WP 2 (at 48km) is at the next to the R317 Bonnievale-Stormsvlei road and crossing. Rehydrated and re-energised the knobbies roll onto the DR1306 gravel road towards Riviersonderend town. A farm gravel road, mostly flat with scenic mountain views on the right and the river valleys on the left.
At 66km there is a river-crossing-portage; not to deep as it is in the middle of the Cape’s summer. Entering the River town, via Church street (most of the old towns in the Cape has a Voortrekker and Church street), to enjoy the 3rdWP at 68km.
The next 30 km is on mostly on a public gravel road, with the typical up-and-downs of the “Ruens” area. If we can find a friendly farmer at 88km, then we’ll turn it into WP 3, offering unique drinks and eats. You’ll again cross the Riviersonderend, twice actually, just outside town and just before the finish at the Oewerzicht Camp site.
Stage 6 is called the Cape Wagon Stage as this was the original route used by mail coaches, ox wagons and horse carts between Cape Town and the southern and eastern frontiers.
Stage 6 starts at Oewerzicht’s camp site just outside Greyton on a 6km flat and scenic gravel road towards Greyton.
Then you hit the first climb, up Bakenskop, on single track which switchbacks up to the top. The next 9km is a combination of flowing single track and jeep track.
From 15km onwards you’ll find yourselves on public gravel roads, including the Moddervlei Road, which presents a long gradual climb and then winding downhill. The first waterpoint is at 24km – to lessen the Bakenskop blow as well as pre-evening favourite red wine after-thirst.
The second waterpoint is at 44km on the Boontjieskraal gravel road – locals would say fortunately during day time!
Boontjieskraal farm and the “De Wet Curse” has become a folklore ghost story legend, which originated between 1885 and 1927.
According to legend, Pieter Daniel de Wet (the “Old Father”) refused to provide shelter to a family on a dark, cold and stormy night somewhere between 1885 and 1927. As a result the family had to cross the Black River. Someone drowned – some tales say it was mother and child and some only the child.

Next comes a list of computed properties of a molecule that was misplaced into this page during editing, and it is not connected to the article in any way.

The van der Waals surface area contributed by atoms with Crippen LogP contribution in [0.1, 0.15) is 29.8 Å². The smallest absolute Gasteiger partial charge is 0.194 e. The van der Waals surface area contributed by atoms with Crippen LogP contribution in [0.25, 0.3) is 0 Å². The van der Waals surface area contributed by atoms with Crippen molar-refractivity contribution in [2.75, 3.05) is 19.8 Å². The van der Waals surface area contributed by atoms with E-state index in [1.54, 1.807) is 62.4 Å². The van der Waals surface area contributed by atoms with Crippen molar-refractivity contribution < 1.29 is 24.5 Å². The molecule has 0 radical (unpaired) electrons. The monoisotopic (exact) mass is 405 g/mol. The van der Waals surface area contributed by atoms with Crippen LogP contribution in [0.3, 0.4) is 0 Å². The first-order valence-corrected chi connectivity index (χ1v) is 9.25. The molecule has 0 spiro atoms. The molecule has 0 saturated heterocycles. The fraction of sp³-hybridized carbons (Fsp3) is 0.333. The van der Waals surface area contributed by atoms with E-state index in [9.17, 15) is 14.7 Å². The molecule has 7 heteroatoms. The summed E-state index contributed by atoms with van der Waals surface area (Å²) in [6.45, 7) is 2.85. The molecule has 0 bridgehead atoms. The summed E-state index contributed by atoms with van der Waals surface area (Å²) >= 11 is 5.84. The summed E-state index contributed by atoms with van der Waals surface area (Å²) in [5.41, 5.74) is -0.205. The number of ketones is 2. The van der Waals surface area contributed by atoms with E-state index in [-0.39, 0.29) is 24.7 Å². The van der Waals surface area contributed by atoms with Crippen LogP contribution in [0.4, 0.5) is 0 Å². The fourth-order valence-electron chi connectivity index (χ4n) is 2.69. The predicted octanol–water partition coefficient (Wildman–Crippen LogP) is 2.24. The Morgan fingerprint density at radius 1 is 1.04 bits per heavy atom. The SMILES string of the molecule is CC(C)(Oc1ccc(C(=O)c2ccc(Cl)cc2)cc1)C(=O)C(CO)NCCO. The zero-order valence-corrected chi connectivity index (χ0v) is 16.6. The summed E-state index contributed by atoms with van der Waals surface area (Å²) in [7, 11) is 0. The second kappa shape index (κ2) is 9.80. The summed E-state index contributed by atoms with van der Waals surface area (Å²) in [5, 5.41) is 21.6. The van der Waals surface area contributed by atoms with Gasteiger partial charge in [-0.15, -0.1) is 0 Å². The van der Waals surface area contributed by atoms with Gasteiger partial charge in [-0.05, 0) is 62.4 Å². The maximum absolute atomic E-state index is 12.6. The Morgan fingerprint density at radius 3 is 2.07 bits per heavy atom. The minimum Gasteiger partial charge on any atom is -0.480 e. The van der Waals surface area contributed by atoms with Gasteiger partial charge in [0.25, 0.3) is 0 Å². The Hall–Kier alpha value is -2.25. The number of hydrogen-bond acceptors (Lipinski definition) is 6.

There was a single survivor who cursed “Old Father” as the cause of his loss and proclaimed that every generation of the De Wets will henceforth only yield one boy; and that boy will die a violent, unnatural death.
And so, tragically the next four generation of De Wets only produced one son and they all died in motor vehicle accidents. In 1972 the last male sibling died, unmarried and again in a car accident…
From 50km to 65km it’s another long but gradual jeep track climb and then downhill into Langhoogte Farm, with typical Overberg farm reaching views of the Riviersonderend mountains, and on a clear day even the Bot River lagoon and the Indian ocean.
At 65km you’ve reached the lowest point of the stage, at 42m above sea level, crossing the Bot River over the historic Bot River toll bridge into Beaumont Farm – the original Compagnies Drift.
Many Overberg towns started around a church where erven were surveyed and sold, and the towns slowly developed from there.
There are, however, a few exceptions and Bot Rver is one. Bot River, the “Gateway to the Overberg”, lies on the old farm Compagnies Drift, which was historically a trading and bartering station of the VOC (Dutch East India Company).
It is here that the village of Bot River slowly developed. Compagnies Drift took its name from the fording place in the Bot River where the Dutch East India Company officials came to barter butter with the Khoikhoi tribes (the Afrikaans word for butter is “botter”.)
The Khoikhoi called the river Gouga which means plenty of butter or fat. It was also an “outspan” (resting place) on the Old Wagon Track and it continued as such for generations.
The Bot River Hotel was probably built during the early 1890s and took over the duties of the traditional stopovers, including a new role as waterpoint number 3 for TransCape at 66km.
Ensure that you rest, eat and drink sufficiently at the Hotel as the last 7km is the 2nd steepest climb of the stage, to finish at the Houw Hoek Inn.
The Inn is located on the spot where the toll gate stood in the days of the Dutch East India Company. The ground floor of the Inn was built in 1779 and the first floor in 1861.
It was the first coaching inn ever built and is now the oldest existing licensed hotel (licensed since 1834) in South Africa. The Cape Wagon Road passed right in front of the inn and all passing mail-coaches, ox wagons, horse-carts and men on horseback stopped there.
The Houw Hoek Inn will be the last finish venue where all the TransCape participants will overnight together, to celebrate the near completion of the 2018 TransCape journey, fittingly in the oldest licenced pub in South Africa!
We start the final day at the Houwhoek Inn along the old N2 and past Lebanon Hamlet to enjoy the Paul Cluver and Oak Valley trails. We ride up old historic Viljoenspass, along and down Nuweberg and via the back of the Theewaterskloof Dam before summiting Franschhoek Pass to finish at La Couronne in Franschoek. The finish line will be at La Couronne itself for 2018 and not at the top of the pass.